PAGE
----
It’s Supposed to be Compatible

There’s always a chance that something that’s supposed to work, won’t…

So, many – well most of you, actually – don’t know; but I was in a motor vehicle accident just after Christmas 2017. Someone lost control of their vehicle and smashed into the rear driver’s side door of my car on a very, busy US interstate highway during the evening rush hour, commute home. I spun out over three lanes of oncoming traffic and hit the wall, going about fifty (50) MPH (80.5 KPH), It wasn’t pretty; and I’m mending as well as could be expected.

Unfortunately, my car was totaled; and I was forced to purchase a new vehicle.

I purchased a 2014 Toyota Highlander XLE. It’s a nice vehicle; and much bigger and much more modern than the 2003 Camry LE that I was driving. The vehicle however, has a couple of foibles that I wasn’t completely aware of when I bought it. Unfortunately, for me, they all evolve around the entertainment system and my new, iPhone 8 Plus.

So, here’s the problem, in a nut shell – the Entune radio hardware and software won’t consistently mount the device. Because it won’t consistently mount the device, the vehicle’s USB port won’t read data from the device consistently, and won’t charge the phone consistently. When the USB port mounts the phone, everything works like you would expect it to. The problem is, as I stated, the radio won’t do that consistently.

I purchased my vehicle from the CarMax in Naperville, IL. When I noticed that the vehicle and my iPhone 8 Plus weren’t getting along, I took the vehicle back to CarMax’s Service department.

After spending a day on the vehicle, CarMax told me that my car simply wasn’t compatible with my phone. According to the vehicle’s owner’s manual, everything should work. However, CarMax – who said they called the local Toyota dealership – said THEY were told by Toyota, that the iPhone 8 and iPhone 8 Plus weren’t compatible with the Entune Radio in ANY Toyota vehicle.

So, I did what any good QA testing guy would do. I grabbed every iPhone I had in the house, my 8 Plus, my wife’s 7 Plus, my son in law’s iPhone 6 and my son’s iPhone 5s. As a matter of fact, NONE of them worked with my new car’s radio correctly. I couldn’t get it to work with any of the four different iPhone versions I had, with any of the Lightning cables I had (both MFI and non-MFI certified cables).

At that point, I contacted my local Toyota dealership.

They told me that everything should work. It was all compatible. While the iPhone 8 and iPhone 8 Plus weren’t specifically listed as compatible, I was told without a doubt they should work.

Toyota asked to see the vehicle.

My office is closed for Martin Luther King Jr. Day. I have an appointment with a local Toyota Dealer to examine the car. According to them, the car either needs to have its software updated, or will need to have its software reflated to insure that everything is working correctly. If that doesn’t work, then we’re looking at either a USB port replacement or a full radio replacement, or both.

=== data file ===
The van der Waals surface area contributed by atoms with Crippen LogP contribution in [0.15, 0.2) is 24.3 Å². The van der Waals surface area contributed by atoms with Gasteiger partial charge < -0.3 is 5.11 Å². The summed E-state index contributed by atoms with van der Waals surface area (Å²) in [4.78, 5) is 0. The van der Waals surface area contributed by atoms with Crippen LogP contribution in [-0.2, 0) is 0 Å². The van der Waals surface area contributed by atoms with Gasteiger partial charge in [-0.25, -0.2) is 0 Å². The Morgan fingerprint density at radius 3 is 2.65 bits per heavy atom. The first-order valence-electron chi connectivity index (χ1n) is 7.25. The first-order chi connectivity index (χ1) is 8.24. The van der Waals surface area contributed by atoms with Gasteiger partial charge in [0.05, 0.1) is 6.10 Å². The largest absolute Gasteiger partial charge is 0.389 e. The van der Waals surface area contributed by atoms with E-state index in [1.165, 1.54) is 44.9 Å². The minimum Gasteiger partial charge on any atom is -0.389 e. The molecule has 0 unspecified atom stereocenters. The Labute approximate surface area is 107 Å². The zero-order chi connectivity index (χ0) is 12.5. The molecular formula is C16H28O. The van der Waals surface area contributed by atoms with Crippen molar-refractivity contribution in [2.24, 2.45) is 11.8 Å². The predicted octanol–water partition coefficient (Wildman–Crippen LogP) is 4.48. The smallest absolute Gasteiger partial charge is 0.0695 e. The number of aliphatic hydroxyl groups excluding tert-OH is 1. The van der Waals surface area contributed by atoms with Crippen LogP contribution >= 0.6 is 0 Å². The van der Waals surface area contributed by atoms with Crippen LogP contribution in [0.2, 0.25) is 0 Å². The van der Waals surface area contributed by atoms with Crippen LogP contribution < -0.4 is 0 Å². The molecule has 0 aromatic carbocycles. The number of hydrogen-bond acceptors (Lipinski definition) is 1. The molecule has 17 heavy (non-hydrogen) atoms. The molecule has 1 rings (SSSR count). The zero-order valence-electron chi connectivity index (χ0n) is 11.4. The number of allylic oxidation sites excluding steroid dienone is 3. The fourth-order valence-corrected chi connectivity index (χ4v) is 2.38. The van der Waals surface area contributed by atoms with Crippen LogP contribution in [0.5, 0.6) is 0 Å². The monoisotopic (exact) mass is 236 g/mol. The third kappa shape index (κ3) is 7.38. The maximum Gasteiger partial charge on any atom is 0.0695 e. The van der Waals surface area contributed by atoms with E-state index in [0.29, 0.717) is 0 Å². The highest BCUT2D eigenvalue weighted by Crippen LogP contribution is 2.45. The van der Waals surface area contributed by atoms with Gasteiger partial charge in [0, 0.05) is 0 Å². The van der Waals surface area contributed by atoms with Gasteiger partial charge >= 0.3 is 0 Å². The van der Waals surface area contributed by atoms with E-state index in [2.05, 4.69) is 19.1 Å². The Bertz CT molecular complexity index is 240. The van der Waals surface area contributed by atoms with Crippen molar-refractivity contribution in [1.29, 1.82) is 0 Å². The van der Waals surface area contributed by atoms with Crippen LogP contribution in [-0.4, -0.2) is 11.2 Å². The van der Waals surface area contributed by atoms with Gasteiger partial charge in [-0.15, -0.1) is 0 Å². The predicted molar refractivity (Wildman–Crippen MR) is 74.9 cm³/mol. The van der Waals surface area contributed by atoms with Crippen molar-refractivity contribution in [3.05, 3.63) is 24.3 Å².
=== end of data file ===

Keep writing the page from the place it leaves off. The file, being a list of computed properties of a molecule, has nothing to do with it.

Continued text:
As I am writing this prior to the actual appointment, I will update everyone on the outcome, but at this point, you have to wonder how motor vehicle entertainment systems that come with your car work or continue to work as needed when you upgrade your phone. I mean, most cars last at least 10 years or more. How do you keep everything working correctly as your car ages? You’re likely to upgrade your phone at least five (5) times during a ten year period. Your car needs to keep working with the devices you have (or probably, more appropriately…); your devices need to keep working with your car as it ages.

This, among other things, will be asked of my Toyota service technician when I see them early Monday morning.

I will keep everyone posted…

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iPhone 6 Day is Upon Us! Thoughts from Yesterday

Yesterday, Apple announced the iPhone 6…

iphone6-gold-early-release

My diary thoughts from yesterday at :

unnamed

“As I sit here, I’m watching the countdown at Apple’s Live Event page. There’s about an hour and a half left until the start of the event. Today, is supposed to be a very big day.

My wife asked me what all the hub-bub was about and how did I know that “something magical” was going to happen today. I told her because “all of this was fabulous.”

She didn’t buy it.

I then told her that today was the biggest Apple announcement day since 2007 (the announcement of the original iPhone) because the event is purported to launch not only two different iPhone 6 models, but the iWatch as well.

Also on tap are update to iPad, though these aren’t supposed to be as big a deal as the iPhone and iWatch announcements.

Of all the days in history, Apple Day is the biggest day, ever…well at least according to @zackwhittaker

I’ll have more on this in the days that follow the announcement.”

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Get a handle of what apps are on your company’s computers with WinAudit

Get a handle of what apps are on your company’s computers with this important Windows app.

WA-01